Jajiangmian is plain noodles topped off with a savoury jajiang sauce. At minimum, jajiang sauce contains fermented salted beans. There are lots of variations of this sauce, the chinese type is generally saltier than the korean kind. But at Taiwan Cafe, their sauce doesn’t contain any fermented beans at all. It’s more like spag bol. Nonetheless, it’s still tasty.

 

VEGETARIAN TAIWANESE VERMICELLI ($9.50)
Taste: 7.5/10
Would I order it again? Yes.

Light and tasty dish/ Most surprisingly, it is /vegetarian

For once, the vegetarian option at an asian eatery looks better than its meaty counterpart. The noodles are cooked well, not broken up too much by poor spatula skills, or too oily. There are plenty of mushrooms too. I am impressed.

 

KUMQUAT LEMON JUICE ($3.50)
Taste: 7/10
Would I order it again? Yes.

Extra citrusy/ Not too sweet, and refreshing!/ Order this instead

Kumquat lemon juice sounds like it’d be the most sour citrus drink around.But fear not, it was sweetened liberally and it’s actually a pleasant refreshing drink.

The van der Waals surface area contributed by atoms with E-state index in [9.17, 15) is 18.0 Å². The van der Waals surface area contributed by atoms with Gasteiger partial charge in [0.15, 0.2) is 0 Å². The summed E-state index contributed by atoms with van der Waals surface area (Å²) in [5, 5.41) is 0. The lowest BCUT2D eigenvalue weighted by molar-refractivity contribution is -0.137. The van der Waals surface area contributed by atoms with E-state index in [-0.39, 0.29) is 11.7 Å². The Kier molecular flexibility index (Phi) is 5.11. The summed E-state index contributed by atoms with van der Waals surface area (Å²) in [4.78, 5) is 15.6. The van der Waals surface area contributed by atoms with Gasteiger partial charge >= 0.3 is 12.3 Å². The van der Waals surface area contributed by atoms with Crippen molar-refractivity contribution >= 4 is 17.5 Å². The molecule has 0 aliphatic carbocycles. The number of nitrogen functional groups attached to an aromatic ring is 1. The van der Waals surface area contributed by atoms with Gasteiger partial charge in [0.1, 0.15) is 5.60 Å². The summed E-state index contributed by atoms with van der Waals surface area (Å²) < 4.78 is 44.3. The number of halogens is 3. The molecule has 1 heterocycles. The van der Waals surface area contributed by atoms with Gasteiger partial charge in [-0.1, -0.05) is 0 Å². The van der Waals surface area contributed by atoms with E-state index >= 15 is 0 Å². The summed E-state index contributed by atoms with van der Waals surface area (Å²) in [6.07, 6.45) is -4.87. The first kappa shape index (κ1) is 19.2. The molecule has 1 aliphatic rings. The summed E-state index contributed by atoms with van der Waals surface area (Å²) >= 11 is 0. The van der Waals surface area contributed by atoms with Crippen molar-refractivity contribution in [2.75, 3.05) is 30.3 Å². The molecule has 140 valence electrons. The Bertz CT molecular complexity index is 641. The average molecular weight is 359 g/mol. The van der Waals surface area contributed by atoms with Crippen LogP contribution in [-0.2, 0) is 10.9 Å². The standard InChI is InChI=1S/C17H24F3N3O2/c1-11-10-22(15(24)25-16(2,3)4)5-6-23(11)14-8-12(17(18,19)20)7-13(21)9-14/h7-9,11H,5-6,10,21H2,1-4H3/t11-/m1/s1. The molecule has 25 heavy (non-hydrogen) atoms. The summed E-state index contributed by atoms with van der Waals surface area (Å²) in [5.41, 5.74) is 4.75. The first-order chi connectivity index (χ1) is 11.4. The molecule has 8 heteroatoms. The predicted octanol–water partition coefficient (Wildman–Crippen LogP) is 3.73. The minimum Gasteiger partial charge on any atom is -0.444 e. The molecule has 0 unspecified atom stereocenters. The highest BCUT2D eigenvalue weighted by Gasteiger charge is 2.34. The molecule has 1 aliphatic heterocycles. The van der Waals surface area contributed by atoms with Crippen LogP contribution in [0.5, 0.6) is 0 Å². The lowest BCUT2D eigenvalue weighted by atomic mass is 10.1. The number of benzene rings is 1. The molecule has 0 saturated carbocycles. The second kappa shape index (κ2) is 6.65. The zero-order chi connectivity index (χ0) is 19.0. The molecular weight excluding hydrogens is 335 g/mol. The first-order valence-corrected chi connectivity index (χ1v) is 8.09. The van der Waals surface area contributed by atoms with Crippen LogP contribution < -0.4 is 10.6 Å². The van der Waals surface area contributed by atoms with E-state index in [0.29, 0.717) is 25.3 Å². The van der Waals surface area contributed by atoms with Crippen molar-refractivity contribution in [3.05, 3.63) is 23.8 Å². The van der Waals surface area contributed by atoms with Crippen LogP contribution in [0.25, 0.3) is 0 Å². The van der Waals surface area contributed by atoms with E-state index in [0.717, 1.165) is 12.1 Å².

LYCHEE PEARL RED TEA ($3.50)
Taste: 6/10
Would I order it again? No.

The pearls (tapioca balls) are mediocre. As was the drink, from what I heard.

 

PEARL RED MILK TEA ($3.50)

Bubbletea culture/ All those young’uns and bubbles/ Popular drink/snack?

Not ordered by me, but here’s a picture so you know what it looks like.

 

MILK GREEN TEA ($3.50)

Milky white green tea/ The ice makes it more opaque/ Bubbletea snowstorm

For a milk green tea it looks very milky.

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Rice Paper

Name: Rice Paper
Location: 245 Swanston St, Melbourne VIC 3000
Prices: Meals $10-15, Drinks $3-5
Cost rating: 4/5
Taste rating: 7/10
Overall rating: 7/10

Rice Paper is a Vietnamese hawker-style restaurant, who do a bit of everything. There’s a section on the menu for starters, rice dishes, noodles, and for vermicelli noodles. Much like the other restaurants along Swanston St, Rice Paper is considered a cheap eats place. Many things are under $10, and most are under $15, there are plenty of tables and the staff seem happy to move tables around to cater for large groups.